Ohio State coach Urban Meyer is trying to reverse the SEC's course

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Urban Meyer had officially been the head coach at Ohio State for maybe 10 minutes when he was hit with his first question about his old conference.

Ohio State head coach Urban Meyer started the SEC's run of titles while coaching Florida in 2006.  FILE/ASSOCIATED PRESS
FILE/ASSOCIATED PRESS
Ohio State head coach Urban Meyer started the SEC's run of titles while coaching Florida in 2006.

So, is the Southeastern Conference better than the Big Ten, and if so, why?

“It’s obvious that the SEC right now is dominant,” the ex-Florida coach said in November 2011 at his first news conference as new head man of the Buckeyes.

“It’s a faster league than the Big Ten. Does it mean it’s a better league? Yeah, it’s the best conference in college football. Does it mean the Big Ten’s far behind? I don’t think it’s that far. I think you’ll see the game change again. It changes all the time.”

Since Meyer spoke those words the SEC has won two more national championships, stretching to seven its unprecedented domination of the college game’s landscape.

No conference had ever won even three consecutive titles since The Associated Press began its poll in 1936.

It was Meyer who lit the fuse on that string of success, winning the title after the 2006 season.

FLORIDA: Coach Will Muschamp has high hopes for the Gators’ offense.

Despite a bout with appendicitis shortly before preseason camp, Muschamp has seen exactly what he’s needed to from junior quarterback Jeff Driskel.

“I feel very comfortable where Jeff is right now,” Muschamp said. “I feel like there’s no question we’re ahead of where we were a year ago.”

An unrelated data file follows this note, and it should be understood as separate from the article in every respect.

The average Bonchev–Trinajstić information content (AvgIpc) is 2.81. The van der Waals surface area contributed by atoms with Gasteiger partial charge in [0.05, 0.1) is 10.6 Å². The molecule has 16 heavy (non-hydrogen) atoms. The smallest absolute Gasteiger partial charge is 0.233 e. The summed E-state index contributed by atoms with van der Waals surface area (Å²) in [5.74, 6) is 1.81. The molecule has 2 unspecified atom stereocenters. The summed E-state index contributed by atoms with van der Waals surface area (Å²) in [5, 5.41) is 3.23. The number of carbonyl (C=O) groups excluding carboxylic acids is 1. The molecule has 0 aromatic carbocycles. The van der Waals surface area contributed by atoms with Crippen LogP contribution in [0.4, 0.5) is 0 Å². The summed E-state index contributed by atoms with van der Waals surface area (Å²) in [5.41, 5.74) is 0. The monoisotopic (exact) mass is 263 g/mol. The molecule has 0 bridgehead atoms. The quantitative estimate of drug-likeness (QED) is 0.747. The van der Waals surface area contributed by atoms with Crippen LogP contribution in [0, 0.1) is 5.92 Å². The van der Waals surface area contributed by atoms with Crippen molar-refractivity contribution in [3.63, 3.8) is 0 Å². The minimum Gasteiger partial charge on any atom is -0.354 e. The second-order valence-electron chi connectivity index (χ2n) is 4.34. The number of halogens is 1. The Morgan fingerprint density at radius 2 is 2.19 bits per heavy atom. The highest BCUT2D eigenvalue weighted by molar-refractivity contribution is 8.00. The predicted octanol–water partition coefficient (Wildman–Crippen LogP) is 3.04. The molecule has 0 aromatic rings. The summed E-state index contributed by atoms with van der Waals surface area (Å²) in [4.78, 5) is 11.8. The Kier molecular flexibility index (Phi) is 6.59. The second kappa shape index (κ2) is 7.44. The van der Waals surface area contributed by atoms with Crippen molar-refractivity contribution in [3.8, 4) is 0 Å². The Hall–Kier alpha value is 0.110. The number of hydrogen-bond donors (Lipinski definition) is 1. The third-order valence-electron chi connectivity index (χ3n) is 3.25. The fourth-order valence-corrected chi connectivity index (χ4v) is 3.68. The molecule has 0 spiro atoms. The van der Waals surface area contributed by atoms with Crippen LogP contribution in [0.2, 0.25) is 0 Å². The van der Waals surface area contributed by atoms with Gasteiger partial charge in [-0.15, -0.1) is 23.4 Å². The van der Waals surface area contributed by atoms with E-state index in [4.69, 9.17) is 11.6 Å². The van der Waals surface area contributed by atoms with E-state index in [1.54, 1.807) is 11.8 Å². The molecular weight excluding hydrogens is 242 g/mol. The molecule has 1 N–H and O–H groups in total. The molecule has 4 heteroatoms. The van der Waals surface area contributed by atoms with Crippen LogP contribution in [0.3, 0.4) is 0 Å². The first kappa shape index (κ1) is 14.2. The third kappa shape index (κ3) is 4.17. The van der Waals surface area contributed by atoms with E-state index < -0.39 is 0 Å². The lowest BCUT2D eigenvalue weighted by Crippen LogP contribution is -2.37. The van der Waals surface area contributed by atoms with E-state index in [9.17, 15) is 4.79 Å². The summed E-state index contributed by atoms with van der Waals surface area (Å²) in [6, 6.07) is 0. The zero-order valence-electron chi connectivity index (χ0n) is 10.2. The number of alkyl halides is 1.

The Gators’ passing problems in 2012 did not fall solely on Driskel. It’s hard to make quick decisions when no one is open. This season should be different. Redshirt junior wide receiver Quinton Dunbar has been a consistent playmaker in spring and summer, establishing himself as Driskel’s go-to guy.

TEXAS A&M: Announced game suspensions for cornerback Deshazor Everett and safety Floyd Raven, both suspended from the team since July following their arrests on charges of misdemeanor assault and criminal mischief.

Athletic director Eric Hyman says Everett will be suspended for half of a game and Raven will be suspended for one game.

At the time of their arrests, College Station police said Everett and Raven were charged after an April 7 fight at an apartment complex.

Police said two people reported being attacked by a group that included Everett and Raven. Police said they both had visible injuries from the attack, and a car was damaged.

The No. 7 Aggies open Saturday against Rice.

SOUTHERN CAL: The doctor doesn’t always know best.

In April, a specialist recommended surgery for Trojans safety Demetrius Wright, who had been diagnosed with a partially torn hip labrum.

Wright, hobbled during spring practice, contemplated for a couple days but elected to stay off the operating table, as the surgery would have kept him out for the entire 2013 season.

It seems to have worked out. After a summer of aggressive rehabilitation, Wright said he is pain-free and is in position to be a starter on Southern Cal’s rebuilt defense when the season opens Thursday at Hawaii.

“I don’t feel it at all,” Wright said of his injury. “I feel like it’s 100 percent. I haven’t felt it all throughout camp, so that’s a good sign. Rehab was a success.”

TENNESSEE: The Volunteers’ offensive linemen savor the challenge they’re facing and the attention they’re receiving.